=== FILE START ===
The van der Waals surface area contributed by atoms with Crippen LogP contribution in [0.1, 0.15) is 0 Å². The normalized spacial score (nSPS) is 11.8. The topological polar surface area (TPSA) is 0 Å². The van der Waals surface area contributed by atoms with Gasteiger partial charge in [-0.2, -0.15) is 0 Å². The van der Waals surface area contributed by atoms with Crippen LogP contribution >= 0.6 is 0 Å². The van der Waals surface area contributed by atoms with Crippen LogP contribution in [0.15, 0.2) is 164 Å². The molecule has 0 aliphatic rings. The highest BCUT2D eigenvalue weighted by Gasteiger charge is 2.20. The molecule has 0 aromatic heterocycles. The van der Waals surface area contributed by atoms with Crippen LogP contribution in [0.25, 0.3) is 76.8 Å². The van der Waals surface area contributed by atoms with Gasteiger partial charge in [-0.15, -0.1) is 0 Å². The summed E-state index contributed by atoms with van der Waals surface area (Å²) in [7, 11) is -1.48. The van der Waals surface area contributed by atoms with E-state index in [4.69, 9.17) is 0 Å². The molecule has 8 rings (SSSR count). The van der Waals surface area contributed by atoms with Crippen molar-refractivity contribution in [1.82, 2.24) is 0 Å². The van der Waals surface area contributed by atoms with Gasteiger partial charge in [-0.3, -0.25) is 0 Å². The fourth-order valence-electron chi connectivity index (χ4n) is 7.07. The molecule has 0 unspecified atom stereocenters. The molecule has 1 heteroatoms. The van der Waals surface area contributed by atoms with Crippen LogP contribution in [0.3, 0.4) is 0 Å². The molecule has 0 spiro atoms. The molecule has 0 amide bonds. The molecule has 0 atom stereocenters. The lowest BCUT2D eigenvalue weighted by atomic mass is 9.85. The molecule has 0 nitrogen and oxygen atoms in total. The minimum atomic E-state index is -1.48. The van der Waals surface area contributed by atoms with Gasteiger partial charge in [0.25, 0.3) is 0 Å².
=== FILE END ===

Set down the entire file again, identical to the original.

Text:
The van der Waals surface area contributed by atoms with Crippen LogP contribution in [0.1, 0.15) is 0 Å². The normalized spacial score (nSPS) is 11.8. The topological polar surface area (TPSA) is 0 Å². The van der Waals surface area contributed by atoms with Gasteiger partial charge in [-0.2, -0.15) is 0 Å². The van der Waals surface area contributed by atoms with Crippen LogP contribution >= 0.6 is 0 Å². The van der Waals surface area contributed by atoms with Crippen LogP contribution in [0.15, 0.2) is 164 Å². The molecule has 0 aliphatic rings. The highest BCUT2D eigenvalue weighted by Gasteiger charge is 2.20. The molecule has 0 aromatic heterocycles. The van der Waals surface area contributed by atoms with Crippen LogP contribution in [0.25, 0.3) is 76.8 Å². The van der Waals surface area contributed by atoms with Gasteiger partial charge in [-0.15, -0.1) is 0 Å². The summed E-state index contributed by atoms with van der Waals surface area (Å²) in [7, 11) is -1.48. The van der Waals surface area contributed by atoms with E-state index in [4.69, 9.17) is 0 Å². The molecule has 8 rings (SSSR count). The van der Waals surface area contributed by atoms with Crippen molar-refractivity contribution in [1.82, 2.24) is 0 Å². The van der Waals surface area contributed by atoms with Gasteiger partial charge in [-0.3, -0.25) is 0 Å². The fourth-order valence-electron chi connectivity index (χ4n) is 7.07. The molecule has 0 unspecified atom stereocenters. The molecule has 1 heteroatoms. The van der Waals surface area contributed by atoms with Crippen LogP contribution in [0.3, 0.4) is 0 Å². The molecule has 0 spiro atoms. The molecule has 0 amide bonds. The molecule has 0 atom stereocenters. The lowest BCUT2D eigenvalue weighted by atomic mass is 9.85. The molecule has 0 nitrogen and oxygen atoms in total. The minimum atomic E-state index is -1.48. The van der Waals surface area contributed by atoms with Gasteiger partial charge in [0.25, 0.3) is 0 Å².